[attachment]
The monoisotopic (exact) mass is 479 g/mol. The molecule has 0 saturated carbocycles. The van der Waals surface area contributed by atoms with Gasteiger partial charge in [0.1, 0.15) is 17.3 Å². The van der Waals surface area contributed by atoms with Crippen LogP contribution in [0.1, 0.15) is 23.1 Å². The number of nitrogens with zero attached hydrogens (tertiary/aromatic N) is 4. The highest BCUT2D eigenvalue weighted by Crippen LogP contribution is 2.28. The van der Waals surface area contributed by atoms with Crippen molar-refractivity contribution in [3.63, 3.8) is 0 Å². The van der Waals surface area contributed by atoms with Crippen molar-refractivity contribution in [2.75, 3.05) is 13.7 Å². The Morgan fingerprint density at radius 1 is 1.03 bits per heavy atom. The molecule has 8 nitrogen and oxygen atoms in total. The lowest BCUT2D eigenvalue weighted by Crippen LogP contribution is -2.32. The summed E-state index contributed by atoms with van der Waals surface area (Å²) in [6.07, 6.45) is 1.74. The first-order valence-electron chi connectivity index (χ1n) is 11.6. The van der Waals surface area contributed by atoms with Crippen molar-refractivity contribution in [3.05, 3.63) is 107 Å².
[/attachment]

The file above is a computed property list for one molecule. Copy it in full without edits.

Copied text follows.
The monoisotopic (exact) mass is 479 g/mol. The molecule has 0 saturated carbocycles. The van der Waals surface area contributed by atoms with Gasteiger partial charge in [0.1, 0.15) is 17.3 Å². The van der Waals surface area contributed by atoms with Crippen LogP contribution in [0.1, 0.15) is 23.1 Å². The number of nitrogens with zero attached hydrogens (tertiary/aromatic N) is 4. The highest BCUT2D eigenvalue weighted by Crippen LogP contribution is 2.28. The van der Waals surface area contributed by atoms with Crippen molar-refractivity contribution in [3.63, 3.8) is 0 Å². The van der Waals surface area contributed by atoms with Crippen molar-refractivity contribution in [2.75, 3.05) is 13.7 Å². The Morgan fingerprint density at radius 1 is 1.03 bits per heavy atom. The molecule has 8 nitrogen and oxygen atoms in total. The lowest BCUT2D eigenvalue weighted by Crippen LogP contribution is -2.32. The summed E-state index contributed by atoms with van der Waals surface area (Å²) in [6.07, 6.45) is 1.74. The first-order valence-electron chi connectivity index (χ1n) is 11.6. The van der Waals surface area contributed by atoms with Crippen molar-refractivity contribution in [3.05, 3.63) is 107 Å².